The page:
Amfam not paying to remove asbestos tile


#1

I had a roof estimate that I found hail damage on and amfam agreed. Customer was thrilled as the other roofer never even mentioned the hail as being payable by insurance.

I told the cat adjuster at time of inspection that this tile roof had asbestos. She said if it tests positive that they would pay additional.

I get it tested, document all steps including a dnr permit for hauling. Conversation with osha rep on how to remove. Which required cutting nails- bagging-lowering into dumpster via electric elevator.
I bill accordingly and now amfam says no payment will be made for asbestos abatement per exclusion in policy

I say it’s not asbestos abatement, it’s simply removal of hail damage removal per osha standards.

I’ve got alot of capital tied up in this job, any ideas how to go about getting this covered?


#2

If the insurance company is going to deny anything they have to put it in writing to the homeowner. I would be surprised if there is an exclusion for asbestos.

I haven’t delt with amfam on asbestos but all I do is get an abatement company to give me a hard bid and send that in to the insurance companies and I don’t have any problems.

I would call again and if you get the same results ask to speak with their supervisor. I haven’t heard of any policy not covering asbestos abatement when there is covered damage to it. You will need water and electric connections for them to use though.


#3

I worked as a property adjuster for 15 years. 10 for State Farm and 5 as an Independent. In all those years, I never encountered an exclusion for asbestos abatement. I can tell you with absolute certainty that the current HO-3 (ISO form most HO policies are written on) does NOT contain exclusionary language for “asbestos” or “asbestos abatement” in its _Losses Not Insured Section.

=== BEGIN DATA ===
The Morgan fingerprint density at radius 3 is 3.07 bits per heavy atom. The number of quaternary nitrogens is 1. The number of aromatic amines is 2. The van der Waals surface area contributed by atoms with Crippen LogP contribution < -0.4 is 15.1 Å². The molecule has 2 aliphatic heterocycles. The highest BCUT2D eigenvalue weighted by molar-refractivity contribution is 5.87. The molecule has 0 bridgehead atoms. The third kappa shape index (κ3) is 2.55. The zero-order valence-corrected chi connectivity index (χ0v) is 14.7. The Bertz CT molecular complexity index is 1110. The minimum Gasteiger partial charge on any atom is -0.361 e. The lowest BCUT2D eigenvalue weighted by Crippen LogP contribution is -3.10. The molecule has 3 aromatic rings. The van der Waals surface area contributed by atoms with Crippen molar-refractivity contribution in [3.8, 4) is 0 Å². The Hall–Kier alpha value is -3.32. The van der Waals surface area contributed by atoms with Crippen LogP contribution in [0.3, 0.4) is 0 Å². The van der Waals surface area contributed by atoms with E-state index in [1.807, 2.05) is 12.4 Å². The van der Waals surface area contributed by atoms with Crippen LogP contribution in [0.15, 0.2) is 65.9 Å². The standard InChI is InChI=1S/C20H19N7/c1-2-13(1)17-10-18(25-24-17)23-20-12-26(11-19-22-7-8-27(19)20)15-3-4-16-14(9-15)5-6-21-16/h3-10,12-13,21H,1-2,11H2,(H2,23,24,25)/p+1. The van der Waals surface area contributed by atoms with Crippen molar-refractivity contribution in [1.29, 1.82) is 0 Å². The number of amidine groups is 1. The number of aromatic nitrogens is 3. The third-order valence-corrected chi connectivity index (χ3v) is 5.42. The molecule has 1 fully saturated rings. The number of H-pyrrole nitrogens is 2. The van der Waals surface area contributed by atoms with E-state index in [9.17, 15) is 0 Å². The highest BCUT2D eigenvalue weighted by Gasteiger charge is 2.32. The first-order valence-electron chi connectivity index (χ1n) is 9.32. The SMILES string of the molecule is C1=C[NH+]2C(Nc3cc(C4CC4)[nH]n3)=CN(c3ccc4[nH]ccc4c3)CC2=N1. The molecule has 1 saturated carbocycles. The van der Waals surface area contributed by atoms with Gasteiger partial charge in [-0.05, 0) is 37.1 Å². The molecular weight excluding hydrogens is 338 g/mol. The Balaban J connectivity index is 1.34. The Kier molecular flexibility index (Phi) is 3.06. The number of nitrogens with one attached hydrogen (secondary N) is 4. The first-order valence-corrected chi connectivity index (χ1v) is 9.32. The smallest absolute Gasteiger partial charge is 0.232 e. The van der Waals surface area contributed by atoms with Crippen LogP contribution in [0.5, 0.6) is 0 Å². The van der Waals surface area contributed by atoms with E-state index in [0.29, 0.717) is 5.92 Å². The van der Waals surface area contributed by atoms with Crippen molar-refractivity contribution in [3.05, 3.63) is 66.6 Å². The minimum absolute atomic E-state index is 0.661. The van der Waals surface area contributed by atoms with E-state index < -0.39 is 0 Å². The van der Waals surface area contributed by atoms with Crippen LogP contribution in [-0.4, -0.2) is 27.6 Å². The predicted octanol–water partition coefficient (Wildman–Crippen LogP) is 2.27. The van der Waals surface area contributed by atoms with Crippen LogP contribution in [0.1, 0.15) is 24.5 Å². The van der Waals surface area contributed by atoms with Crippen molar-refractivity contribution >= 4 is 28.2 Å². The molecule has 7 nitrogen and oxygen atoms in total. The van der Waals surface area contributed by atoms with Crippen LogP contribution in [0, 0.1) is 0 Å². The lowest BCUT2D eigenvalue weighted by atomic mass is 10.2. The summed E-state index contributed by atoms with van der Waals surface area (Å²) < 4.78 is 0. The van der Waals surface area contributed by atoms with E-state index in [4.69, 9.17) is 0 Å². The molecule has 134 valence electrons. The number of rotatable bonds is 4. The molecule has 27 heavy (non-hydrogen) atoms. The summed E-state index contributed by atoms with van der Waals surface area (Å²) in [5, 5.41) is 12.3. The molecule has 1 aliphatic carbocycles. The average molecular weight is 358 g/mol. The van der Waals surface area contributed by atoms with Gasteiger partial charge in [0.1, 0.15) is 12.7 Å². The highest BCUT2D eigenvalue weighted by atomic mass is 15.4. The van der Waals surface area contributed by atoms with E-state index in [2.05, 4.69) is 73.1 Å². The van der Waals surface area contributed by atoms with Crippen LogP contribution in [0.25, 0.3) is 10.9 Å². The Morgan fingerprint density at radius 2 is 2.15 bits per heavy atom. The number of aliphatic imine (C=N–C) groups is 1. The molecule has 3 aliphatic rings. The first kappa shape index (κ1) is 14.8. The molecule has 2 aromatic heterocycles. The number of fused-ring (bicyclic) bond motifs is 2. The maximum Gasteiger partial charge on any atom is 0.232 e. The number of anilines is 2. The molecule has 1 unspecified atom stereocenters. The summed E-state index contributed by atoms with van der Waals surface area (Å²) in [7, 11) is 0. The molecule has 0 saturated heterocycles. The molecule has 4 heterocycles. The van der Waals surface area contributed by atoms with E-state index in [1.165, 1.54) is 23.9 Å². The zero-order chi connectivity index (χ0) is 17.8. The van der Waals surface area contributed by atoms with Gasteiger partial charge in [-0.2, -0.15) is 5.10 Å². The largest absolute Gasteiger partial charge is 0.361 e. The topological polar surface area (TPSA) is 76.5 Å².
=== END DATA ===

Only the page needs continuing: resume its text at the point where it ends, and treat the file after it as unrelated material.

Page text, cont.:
Before I comment further, I wish to emphasize I am not a licensed Public Adjuster. My comments on this matter are strictly from my personal experience. I’m basically suggesting what I’d do if I were in your shoes.

My initial concern is that the Field Adjuster made a verbal confirmation of coverage to you. I hope you still have that person’s name and contact information. If you do, I’d start pressing the matter from there. In certain states, this is considered detrimental reliance. Basically, you acted with good faith on the instructions provided by an agent of the insurance company.

Did the Field Adjuster make the same verbal coverage confirmation to the homeowner? If yes, your corroborating information could be very important in swaying a claims supervisor to change the coverage decision. Insurers are estopped from pressing exclusions if they’ve already committed to coverage and somebody acted on that decision (as you did).

There’s a possibility the homeowners policy might contain an endorsement which amends the Losses Not Insured section and thus writes out coverage for asbestos and abatement. If that’s the case, you may find yourself in a difficult situation.

Also, repairability is a big factor in this matter. If they extended coverage for hail damage, how do they expect you to restore the property to its pre-loss condition without lawfully addressing contaminated material?

I think you have a strong hand here. Educate your customer on what’s taking place and involve them in the process. Reach out to the agent as well. If the agent is reasonable, they can be an influential ally in this matter. And I’ll echo what someone else previously mentioned - what does the denial letter say? It’s critical to find this out. They cannot deny a claim without providing a written explanation.